List of Rugby Skills
Rugby combines a couple of sports into one giant spectacle. One of the most physically challenging sports, there are plenty of skills in rugby that are transferable to other sports. The list below will illustrate what it takes to become a good rugby player.
List of Rugby Skills
It is fairly hard to score in rugby without passing the ball to a teammate. In order to pass in rugby, it must be a backward pass. The usual technique for a pass is in the underhand form. Most passes create spin on the ball so that it is fairly easy for the recipient to catch it.
This skill is an integral part of any sport, but importantly rugby. The rugby field is similar in length to a football and soccer field, so there is a lot of ground to cover. Being able to run fast is important whether you are on offense or defense. It will be hard for your opponent to score when near you if you are able to catch them quickly.
Being able to properly stop your opponent from scoring is essential in any sport. In rugby, this is most effectively done by tackling. In order to tackle someone, you have to wrap your arms around their waist and pull them down to the ground. Be careful when tackling since there is no protective padding used in rugby, and you do not want to get hurt.
Another transferable skill used in rugby is the ability to catch. Catching the ball is important on both offense and defense. It will help you move the ball up the field and have a better chance of scoring. To master this skill, play catch with a teammate or improve your skills by training with one-handed catches.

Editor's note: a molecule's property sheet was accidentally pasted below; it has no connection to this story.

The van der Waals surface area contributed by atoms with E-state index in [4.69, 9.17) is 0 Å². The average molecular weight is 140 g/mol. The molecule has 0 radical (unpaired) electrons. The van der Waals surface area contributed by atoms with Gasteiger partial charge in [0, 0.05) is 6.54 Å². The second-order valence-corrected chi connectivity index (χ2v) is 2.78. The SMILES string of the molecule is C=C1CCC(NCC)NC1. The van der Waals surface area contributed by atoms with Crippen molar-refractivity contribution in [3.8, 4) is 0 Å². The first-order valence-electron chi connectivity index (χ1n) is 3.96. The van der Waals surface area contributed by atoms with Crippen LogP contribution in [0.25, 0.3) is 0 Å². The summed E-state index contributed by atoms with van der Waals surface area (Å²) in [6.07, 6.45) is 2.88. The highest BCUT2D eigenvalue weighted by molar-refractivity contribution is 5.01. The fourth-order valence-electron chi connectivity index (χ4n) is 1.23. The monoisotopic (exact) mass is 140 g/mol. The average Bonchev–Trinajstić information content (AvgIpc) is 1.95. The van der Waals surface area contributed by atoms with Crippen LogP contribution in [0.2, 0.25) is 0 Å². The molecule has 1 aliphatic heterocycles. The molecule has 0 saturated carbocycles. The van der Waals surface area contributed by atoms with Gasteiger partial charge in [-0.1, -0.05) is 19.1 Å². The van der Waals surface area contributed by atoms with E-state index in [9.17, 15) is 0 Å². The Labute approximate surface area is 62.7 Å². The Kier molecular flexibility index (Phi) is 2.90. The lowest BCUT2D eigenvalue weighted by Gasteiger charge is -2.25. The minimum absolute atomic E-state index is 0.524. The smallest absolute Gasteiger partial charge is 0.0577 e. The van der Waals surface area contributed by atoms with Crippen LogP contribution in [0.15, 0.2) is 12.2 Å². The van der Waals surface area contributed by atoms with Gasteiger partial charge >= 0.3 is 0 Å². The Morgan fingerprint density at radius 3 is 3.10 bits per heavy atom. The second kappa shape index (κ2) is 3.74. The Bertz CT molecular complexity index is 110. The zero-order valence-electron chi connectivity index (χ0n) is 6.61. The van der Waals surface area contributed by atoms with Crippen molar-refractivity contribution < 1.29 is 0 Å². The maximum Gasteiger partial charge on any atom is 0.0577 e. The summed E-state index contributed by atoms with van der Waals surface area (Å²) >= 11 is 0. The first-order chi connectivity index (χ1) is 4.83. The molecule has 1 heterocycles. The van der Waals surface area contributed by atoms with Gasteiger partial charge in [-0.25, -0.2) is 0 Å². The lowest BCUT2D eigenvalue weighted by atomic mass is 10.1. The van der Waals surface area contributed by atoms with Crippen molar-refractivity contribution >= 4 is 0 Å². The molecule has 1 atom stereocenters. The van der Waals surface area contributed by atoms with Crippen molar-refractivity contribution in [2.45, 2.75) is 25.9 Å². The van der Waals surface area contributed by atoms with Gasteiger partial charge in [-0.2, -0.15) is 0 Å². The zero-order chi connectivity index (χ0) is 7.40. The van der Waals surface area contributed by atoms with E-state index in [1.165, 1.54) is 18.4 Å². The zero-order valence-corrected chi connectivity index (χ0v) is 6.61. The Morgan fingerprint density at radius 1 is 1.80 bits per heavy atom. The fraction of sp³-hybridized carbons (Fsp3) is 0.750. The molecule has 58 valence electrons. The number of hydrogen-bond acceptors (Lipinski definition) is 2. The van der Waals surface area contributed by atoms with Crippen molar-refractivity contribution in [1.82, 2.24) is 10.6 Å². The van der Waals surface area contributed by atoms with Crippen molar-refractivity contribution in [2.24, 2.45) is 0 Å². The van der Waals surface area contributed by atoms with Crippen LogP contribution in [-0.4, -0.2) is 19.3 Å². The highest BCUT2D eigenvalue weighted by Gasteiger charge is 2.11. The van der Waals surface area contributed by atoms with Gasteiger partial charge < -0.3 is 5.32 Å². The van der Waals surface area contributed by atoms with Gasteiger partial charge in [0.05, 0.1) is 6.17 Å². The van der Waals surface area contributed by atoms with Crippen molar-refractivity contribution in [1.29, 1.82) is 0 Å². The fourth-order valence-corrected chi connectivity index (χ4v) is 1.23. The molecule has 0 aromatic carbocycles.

Kicking in rugby is slightly different than other sports. Since the ball is shaped differently, you have to get a feel for the ball before knowing how to kick it. Kicking is also used in many different situations in rugby. You kick on kick offs, conversions, field goals, or in the middle of a possession to try and score a try.
This might be the most important skill in the game of rugby. In order to effectively beat your opponent, you need to be on the same page as your teammates. This means knowing where everyone is positioned, what they do, and communicating well. Developing strong relationships with the team will help you be ahead of the game when you need it most.
There are many positions on the rugby field, so knowing your position is vital to playing well. To be good at positioning it is important to study the game plan as well as know your teammates' positions. Knowing your position entails knowing what to do when on offense and defense.
The ball in rugby is much bigger than a football, but it is relatively the same shape. It is normally held differently than a football when you are the ball carrier. Most rugby players hold the ball vertically in their arms rather than horizontally. This is because it gives the opponent a smaller area to work with when trying to knock the ball loose. It is harder to protect the ball horizontally because it is longer in nature than a football.